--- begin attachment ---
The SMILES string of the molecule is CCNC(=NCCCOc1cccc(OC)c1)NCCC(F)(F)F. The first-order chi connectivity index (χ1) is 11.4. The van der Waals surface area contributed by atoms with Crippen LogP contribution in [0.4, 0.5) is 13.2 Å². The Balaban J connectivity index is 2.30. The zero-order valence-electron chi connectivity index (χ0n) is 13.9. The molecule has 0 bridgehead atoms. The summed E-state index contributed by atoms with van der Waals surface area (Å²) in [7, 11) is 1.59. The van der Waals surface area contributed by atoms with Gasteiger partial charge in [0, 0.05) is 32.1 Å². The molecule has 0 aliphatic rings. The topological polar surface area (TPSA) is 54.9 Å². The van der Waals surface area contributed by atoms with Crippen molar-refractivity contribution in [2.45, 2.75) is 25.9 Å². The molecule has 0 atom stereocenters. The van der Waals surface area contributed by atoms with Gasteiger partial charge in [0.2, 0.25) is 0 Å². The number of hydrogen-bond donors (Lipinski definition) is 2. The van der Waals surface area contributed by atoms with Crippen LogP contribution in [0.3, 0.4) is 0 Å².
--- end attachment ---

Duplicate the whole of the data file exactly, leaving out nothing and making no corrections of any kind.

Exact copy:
The SMILES string of the molecule is CCNC(=NCCCOc1cccc(OC)c1)NCCC(F)(F)F. The first-order chi connectivity index (χ1) is 11.4. The van der Waals surface area contributed by atoms with Crippen LogP contribution in [0.4, 0.5) is 13.2 Å². The Balaban J connectivity index is 2.30. The zero-order valence-electron chi connectivity index (χ0n) is 13.9. The molecule has 0 bridgehead atoms. The summed E-state index contributed by atoms with van der Waals surface area (Å²) in [7, 11) is 1.59. The van der Waals surface area contributed by atoms with Gasteiger partial charge in [0, 0.05) is 32.1 Å². The molecule has 0 aliphatic rings. The topological polar surface area (TPSA) is 54.9 Å². The van der Waals surface area contributed by atoms with Crippen molar-refractivity contribution in [2.45, 2.75) is 25.9 Å². The molecule has 0 atom stereocenters. The van der Waals surface area contributed by atoms with Gasteiger partial charge in [0.2, 0.25) is 0 Å². The number of hydrogen-bond donors (Lipinski definition) is 2. The van der Waals surface area contributed by atoms with Crippen LogP contribution in [0.3, 0.4) is 0 Å².